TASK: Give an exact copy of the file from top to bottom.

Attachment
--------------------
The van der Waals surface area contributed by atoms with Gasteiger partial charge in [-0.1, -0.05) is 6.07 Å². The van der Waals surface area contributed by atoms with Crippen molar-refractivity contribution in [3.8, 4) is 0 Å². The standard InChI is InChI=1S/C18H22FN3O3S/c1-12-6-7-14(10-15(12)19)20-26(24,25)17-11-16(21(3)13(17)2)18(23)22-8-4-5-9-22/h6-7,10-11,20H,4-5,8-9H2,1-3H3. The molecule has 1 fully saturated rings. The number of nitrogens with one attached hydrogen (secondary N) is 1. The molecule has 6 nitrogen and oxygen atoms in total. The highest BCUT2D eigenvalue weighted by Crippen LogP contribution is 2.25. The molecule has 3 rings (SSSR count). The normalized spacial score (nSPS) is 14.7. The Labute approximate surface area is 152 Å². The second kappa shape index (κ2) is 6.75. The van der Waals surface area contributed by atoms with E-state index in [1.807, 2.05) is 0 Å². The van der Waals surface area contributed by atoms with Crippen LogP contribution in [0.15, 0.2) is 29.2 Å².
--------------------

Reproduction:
The van der Waals surface area contributed by atoms with Gasteiger partial charge in [-0.1, -0.05) is 6.07 Å². The van der Waals surface area contributed by atoms with Crippen molar-refractivity contribution in [3.8, 4) is 0 Å². The standard InChI is InChI=1S/C18H22FN3O3S/c1-12-6-7-14(10-15(12)19)20-26(24,25)17-11-16(21(3)13(17)2)18(23)22-8-4-5-9-22/h6-7,10-11,20H,4-5,8-9H2,1-3H3. The molecule has 1 fully saturated rings. The number of nitrogens with one attached hydrogen (secondary N) is 1. The molecule has 6 nitrogen and oxygen atoms in total. The highest BCUT2D eigenvalue weighted by Crippen LogP contribution is 2.25. The molecule has 3 rings (SSSR count). The normalized spacial score (nSPS) is 14.7. The Labute approximate surface area is 152 Å². The second kappa shape index (κ2) is 6.75. The van der Waals surface area contributed by atoms with E-state index in [1.807, 2.05) is 0 Å². The van der Waals surface area contributed by atoms with Crippen LogP contribution in [0.15, 0.2) is 29.2 Å².